Becoming an emancipated minor is a huge decision for a young person.
Not only is it a big decision to step away from your family to go it alone, but the legal ramifications can also be very complicated. It’s certainly not something every youth is well-equipped to take on.
However, if you feel that you’re ready to live your own life, it might just be the right decision to make. Today, we’re going to outline the steps you need to take in order to become an emancipated minor.
It can be a trying process, but we’ll take you through it so you can get it done and get on with your life as soon as possible.
What Does It Mean to Become An Emancipated Minor?
When you become an emancipated minor, you’re taking control of your own life. Your parents are no longer responsible for providing you with food, shelter, or clothing. You’re entitled to look for your own apartment, live on your own, and sign your own legal documents. It’s basically taking on the responsibilities of adulthood before you turn 18.
However, you can’t simply walk into a government office, fill out some paperwork, and become emancipated. First of all, you need to be between 14 and 16, depending on which state you live in. You also need to put forward a convincing argument that becoming an emancipated minor is in your best interest.
So, what are the steps that you need to take to become emancipated?
The Emancipation Process
When you look at the process from start to finish, it’s actually relatively simple. You’ll get the ball rolling by filing a petition for emancipation with your local court. In it, you’ll state why you want to become an emancipated minor and provide the court with proof that you’ll actually be able to support yourself financially.
After you’ve filed the petition, your parents or legal guardians will be notified of your decision and a court hearing will be scheduled. During the court hearing, you’ll present your case to a judge. If the judge deems your case to be sufficient, you’ll be provided with a Declaration of Emancipation.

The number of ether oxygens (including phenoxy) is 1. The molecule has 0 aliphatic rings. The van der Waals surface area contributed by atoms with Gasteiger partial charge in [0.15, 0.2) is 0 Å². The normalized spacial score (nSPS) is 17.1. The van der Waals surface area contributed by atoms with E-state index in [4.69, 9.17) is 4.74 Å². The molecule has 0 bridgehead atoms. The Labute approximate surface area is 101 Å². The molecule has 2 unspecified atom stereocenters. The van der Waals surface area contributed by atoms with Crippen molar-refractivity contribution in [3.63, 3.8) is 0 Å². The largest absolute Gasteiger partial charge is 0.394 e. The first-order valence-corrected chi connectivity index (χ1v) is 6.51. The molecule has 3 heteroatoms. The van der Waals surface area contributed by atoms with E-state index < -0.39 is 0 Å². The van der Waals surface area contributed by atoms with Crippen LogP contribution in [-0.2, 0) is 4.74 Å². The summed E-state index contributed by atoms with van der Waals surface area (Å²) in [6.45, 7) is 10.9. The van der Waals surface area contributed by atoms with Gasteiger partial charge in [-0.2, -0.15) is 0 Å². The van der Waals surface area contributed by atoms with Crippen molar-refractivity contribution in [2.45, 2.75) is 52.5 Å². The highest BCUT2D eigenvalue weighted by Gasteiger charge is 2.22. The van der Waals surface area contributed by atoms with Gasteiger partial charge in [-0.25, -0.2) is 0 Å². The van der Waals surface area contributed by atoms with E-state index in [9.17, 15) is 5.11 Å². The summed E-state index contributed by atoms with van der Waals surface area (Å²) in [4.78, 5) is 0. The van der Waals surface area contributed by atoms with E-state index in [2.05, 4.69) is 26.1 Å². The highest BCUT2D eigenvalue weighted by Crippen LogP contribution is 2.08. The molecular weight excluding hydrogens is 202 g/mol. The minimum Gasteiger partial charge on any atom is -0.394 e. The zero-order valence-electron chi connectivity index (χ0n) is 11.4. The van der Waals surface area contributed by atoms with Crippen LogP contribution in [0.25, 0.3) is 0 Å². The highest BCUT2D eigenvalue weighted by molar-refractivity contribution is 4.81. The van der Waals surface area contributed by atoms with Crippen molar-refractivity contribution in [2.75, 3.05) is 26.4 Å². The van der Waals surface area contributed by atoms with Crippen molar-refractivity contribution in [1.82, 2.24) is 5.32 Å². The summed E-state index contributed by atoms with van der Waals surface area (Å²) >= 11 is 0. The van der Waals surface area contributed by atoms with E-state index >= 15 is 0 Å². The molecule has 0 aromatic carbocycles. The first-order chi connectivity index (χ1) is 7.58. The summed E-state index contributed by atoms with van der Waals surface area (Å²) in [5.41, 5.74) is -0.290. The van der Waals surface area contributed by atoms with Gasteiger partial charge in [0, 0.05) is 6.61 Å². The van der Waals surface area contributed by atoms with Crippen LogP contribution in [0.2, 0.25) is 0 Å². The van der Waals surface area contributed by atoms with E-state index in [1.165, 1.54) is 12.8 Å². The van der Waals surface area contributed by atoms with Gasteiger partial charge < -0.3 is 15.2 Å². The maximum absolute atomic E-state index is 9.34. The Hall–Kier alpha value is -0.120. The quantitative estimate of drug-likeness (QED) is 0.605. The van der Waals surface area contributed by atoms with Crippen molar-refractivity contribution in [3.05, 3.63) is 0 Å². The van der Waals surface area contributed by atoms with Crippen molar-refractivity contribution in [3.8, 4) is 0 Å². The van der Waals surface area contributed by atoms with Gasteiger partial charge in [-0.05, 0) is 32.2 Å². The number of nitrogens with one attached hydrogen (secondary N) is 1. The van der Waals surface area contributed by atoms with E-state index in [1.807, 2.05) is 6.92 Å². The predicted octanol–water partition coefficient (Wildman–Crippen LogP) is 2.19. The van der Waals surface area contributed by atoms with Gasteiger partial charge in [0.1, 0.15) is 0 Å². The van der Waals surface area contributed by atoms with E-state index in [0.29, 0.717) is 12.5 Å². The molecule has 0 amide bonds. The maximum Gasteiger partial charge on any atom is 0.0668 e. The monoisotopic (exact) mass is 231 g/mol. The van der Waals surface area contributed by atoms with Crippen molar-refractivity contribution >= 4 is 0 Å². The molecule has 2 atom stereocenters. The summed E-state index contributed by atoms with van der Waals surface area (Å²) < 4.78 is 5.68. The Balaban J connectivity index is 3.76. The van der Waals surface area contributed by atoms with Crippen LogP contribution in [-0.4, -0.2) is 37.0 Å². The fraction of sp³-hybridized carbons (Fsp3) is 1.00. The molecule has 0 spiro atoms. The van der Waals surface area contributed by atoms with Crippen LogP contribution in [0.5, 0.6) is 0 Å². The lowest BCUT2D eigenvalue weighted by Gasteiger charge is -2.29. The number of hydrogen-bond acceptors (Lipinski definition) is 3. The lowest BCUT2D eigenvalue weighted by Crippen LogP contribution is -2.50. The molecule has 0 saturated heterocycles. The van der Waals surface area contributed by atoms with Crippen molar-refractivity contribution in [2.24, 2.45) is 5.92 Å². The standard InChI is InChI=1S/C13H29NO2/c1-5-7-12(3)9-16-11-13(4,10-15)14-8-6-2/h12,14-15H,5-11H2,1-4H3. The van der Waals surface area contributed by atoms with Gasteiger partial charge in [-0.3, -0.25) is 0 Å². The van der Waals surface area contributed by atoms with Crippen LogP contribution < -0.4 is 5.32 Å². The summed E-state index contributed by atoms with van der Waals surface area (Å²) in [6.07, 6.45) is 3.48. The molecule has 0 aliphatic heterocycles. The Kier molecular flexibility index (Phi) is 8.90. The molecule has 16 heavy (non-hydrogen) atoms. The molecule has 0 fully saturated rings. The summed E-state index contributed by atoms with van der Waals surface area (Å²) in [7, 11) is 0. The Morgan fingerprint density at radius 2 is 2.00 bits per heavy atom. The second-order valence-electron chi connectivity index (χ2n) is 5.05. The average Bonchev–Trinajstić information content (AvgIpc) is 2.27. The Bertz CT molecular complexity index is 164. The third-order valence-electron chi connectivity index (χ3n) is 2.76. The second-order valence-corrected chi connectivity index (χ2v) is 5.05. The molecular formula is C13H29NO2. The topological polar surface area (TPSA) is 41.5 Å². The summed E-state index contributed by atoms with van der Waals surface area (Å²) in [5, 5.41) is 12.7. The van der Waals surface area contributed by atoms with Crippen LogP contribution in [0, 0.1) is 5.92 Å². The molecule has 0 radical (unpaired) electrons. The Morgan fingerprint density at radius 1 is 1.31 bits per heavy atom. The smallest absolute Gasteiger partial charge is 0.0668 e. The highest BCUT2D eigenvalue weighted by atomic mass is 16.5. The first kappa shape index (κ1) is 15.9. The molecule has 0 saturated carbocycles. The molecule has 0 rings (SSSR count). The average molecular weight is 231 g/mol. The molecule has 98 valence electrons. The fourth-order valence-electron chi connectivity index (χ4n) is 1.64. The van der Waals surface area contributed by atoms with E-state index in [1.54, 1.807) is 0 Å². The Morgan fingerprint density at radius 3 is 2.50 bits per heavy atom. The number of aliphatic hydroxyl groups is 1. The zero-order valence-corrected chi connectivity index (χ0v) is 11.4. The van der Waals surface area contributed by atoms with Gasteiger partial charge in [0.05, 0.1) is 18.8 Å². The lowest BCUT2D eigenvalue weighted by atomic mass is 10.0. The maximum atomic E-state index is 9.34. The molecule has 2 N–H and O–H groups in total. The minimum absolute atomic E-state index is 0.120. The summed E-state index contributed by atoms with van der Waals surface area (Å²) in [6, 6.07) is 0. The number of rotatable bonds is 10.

You’ll need to present this legal document in lieu of parental or guardian consent. It’s important to do some research into the family law system where you live before you file your petition.
Preparing for Life On Your Own
Obviously, the most difficult thing that you’re responsible for, as an emancipated minor, is your own finances. The best thing you can do is try to find stable employment and save diligently. Stick to a monthly budget that allows you to cover rent and living expenses.
Once you’ve saved up to a comfortable amount, it’s good to have a separate emergency fund to cover unforeseen expenses or medical bills. As an emancipated minor, you’ll also be able to apply for a credit card. Make sure that you’re making regular payments, as bad credit will come back to haunt you in the future.
There Are Limits
Many youths that try to become emancipated minors are misguided in what you’re allowed to do. You can’t do everything that a legal adult can do until you’re 18, so things like driving, getting married, voting, and drinking alcohol might still be off-limits.
Despite all this, there are many freedoms that an emancipated minor has that other youths don’t. It’s a lot of responsibility and not something that you should take lightly. Think long and hard about this decision and whether it’s the right thing for you to do at this very moment.
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